Of that, the Cubs get a paltry 17 percent, or $4 million a year.

Which they themselves agreed to in an arm's length negotiation, in exchange for doing nothing.  It may well have been a bad deal, and given that the Cubs agreed to it, it probably is.  But they sure as shit can't blame the city and they can't blame the rooftop owners.

Any fair deal would give them at least half.

Perhaps.  Guess Rick should have led those negotiations.  No worries, Rick: in ten years, when the deal is up, you'll get your chance to make sure those poor destitute owners get the deal they deserve!

(There's $8 million they don't get.)

And here begins Rick's political campaign-worth math exercise.  Try to stay with him, now: the Cubs play at Wrigley Field ==> the Cubs agreed to not obstruct the views of the rooftop owners around Wrigley Field in exchange for $4 million a year ==> Wrigley Field is costing the Cubs $8 million per year.

Inside, the Cubs are prohibited from putting up advertising signs that could make them up to $30 million more a year (that would be $38 million) because the signs would block the views of the precious rooftop oglers and the city can't have that.

We have already been over this like four times.  The Cubs are "prohibited" from doing so because in exchange for that $4 million per year they're getting, they agreed not to build any signs.  This is called a legally enforceable contract.  Each side offers consideration to the other.  If they fail to deliver what they have promised, the other side can bring suit against them to remedy the breach.  To complain that the Cubs aren't getting enough from the rooftops and simultaneously lament that the Cubs are "prohibited" from building signs that block the rooftops is the height of disingenuous bullshit.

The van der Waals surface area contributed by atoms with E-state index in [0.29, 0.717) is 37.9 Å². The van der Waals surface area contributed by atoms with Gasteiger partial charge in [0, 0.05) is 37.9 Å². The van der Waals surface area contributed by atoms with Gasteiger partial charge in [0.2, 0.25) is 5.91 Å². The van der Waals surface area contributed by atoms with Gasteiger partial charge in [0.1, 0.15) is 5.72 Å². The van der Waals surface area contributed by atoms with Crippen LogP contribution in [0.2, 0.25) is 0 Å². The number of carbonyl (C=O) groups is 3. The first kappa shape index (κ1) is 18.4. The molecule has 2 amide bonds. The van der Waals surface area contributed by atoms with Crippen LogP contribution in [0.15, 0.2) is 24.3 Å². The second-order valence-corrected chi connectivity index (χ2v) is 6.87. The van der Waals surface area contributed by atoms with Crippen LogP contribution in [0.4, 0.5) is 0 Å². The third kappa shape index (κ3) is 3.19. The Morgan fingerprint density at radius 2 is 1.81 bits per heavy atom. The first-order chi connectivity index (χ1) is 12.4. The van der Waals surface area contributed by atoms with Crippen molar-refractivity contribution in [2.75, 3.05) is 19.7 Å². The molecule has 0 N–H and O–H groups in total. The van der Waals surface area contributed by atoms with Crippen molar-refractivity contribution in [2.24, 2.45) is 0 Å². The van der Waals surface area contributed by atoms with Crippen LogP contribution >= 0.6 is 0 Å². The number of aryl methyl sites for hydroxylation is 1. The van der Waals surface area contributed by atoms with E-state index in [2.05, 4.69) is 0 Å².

You talk about a business being in your business. Can you imagine this happening to any other business?

I can!

Hey, H&R Block! We're not going to pay you for your tax advice, but we ARE going to pocket the cash people give us to sit outside your window and listen to it!

Just wait until Rick finds out that people sell beer, hot dogs, and (often) unlicensed Cubs apparel MERE BLOCKS from the stadium!  What a bunch of leeches!

If all this seems insane to you, you should talk to Bruce Springsteen.

Ah yes, Bruce Springsteen, that champion of big business who hates it when the little guy makes a buck here and there.

In the middle of a recent concert at Wrigley, he stopped, turned toward the rooftops and said, with a smirk, "Everybody up on the roof! Who'd you pay?"

Well first of all, they paid the Cubs with 17% of their ticket price.  Second of all, it's sad to hear he said that, and I hope he didn't, but if so it's because the Cubs got to him like they got to Reilly.  Give the Ricketts credit for trying to win the PR war--the Tribune Co. (owners of the team until the Ricketts bought it in 2009) would have been far too stupid to even realize that was something they should attempt.